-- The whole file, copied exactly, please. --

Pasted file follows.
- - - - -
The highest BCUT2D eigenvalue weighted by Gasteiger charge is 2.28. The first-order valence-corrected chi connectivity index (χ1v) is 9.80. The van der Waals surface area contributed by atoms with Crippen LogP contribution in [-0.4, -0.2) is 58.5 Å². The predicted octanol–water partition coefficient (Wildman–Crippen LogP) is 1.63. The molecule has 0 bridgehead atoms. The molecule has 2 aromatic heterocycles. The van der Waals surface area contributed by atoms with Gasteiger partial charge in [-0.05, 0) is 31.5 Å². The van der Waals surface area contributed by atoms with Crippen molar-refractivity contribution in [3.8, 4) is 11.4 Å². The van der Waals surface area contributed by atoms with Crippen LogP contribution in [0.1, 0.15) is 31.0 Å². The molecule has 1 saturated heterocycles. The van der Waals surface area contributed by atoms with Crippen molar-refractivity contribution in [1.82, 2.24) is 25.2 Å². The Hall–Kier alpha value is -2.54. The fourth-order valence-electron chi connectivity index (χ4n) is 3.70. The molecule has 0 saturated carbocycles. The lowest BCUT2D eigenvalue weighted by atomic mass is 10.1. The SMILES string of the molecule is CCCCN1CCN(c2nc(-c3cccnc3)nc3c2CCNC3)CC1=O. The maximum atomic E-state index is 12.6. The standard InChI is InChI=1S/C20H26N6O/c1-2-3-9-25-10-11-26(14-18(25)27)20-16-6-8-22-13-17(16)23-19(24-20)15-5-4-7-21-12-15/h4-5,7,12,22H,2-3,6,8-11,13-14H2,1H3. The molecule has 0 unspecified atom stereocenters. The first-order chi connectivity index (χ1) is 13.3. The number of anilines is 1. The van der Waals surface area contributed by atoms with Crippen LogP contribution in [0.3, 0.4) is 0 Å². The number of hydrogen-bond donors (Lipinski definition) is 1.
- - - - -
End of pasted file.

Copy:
The highest BCUT2D eigenvalue weighted by Gasteiger charge is 2.28. The first-order valence-corrected chi connectivity index (χ1v) is 9.80. The van der Waals surface area contributed by atoms with Crippen LogP contribution in [-0.4, -0.2) is 58.5 Å². The predicted octanol–water partition coefficient (Wildman–Crippen LogP) is 1.63. The molecule has 0 bridgehead atoms. The molecule has 2 aromatic heterocycles. The van der Waals surface area contributed by atoms with Gasteiger partial charge in [-0.05, 0) is 31.5 Å². The van der Waals surface area contributed by atoms with Crippen molar-refractivity contribution in [3.8, 4) is 11.4 Å². The van der Waals surface area contributed by atoms with Crippen LogP contribution in [0.1, 0.15) is 31.0 Å². The molecule has 1 saturated heterocycles. The van der Waals surface area contributed by atoms with Crippen molar-refractivity contribution in [1.82, 2.24) is 25.2 Å². The Hall–Kier alpha value is -2.54. The fourth-order valence-electron chi connectivity index (χ4n) is 3.70. The molecule has 0 saturated carbocycles. The lowest BCUT2D eigenvalue weighted by atomic mass is 10.1. The SMILES string of the molecule is CCCCN1CCN(c2nc(-c3cccnc3)nc3c2CCNC3)CC1=O. The maximum atomic E-state index is 12.6. The standard InChI is InChI=1S/C20H26N6O/c1-2-3-9-25-10-11-26(14-18(25)27)20-16-6-8-22-13-17(16)23-19(24-20)15-5-4-7-21-12-15/h4-5,7,12,22H,2-3,6,8-11,13-14H2,1H3. The molecule has 0 unspecified atom stereocenters. The first-order chi connectivity index (χ1) is 13.3. The number of anilines is 1. The van der Waals surface area contributed by atoms with Crippen LogP contribution in [0.3, 0.4) is 0 Å². The number of hydrogen-bond donors (Lipinski definition) is 1.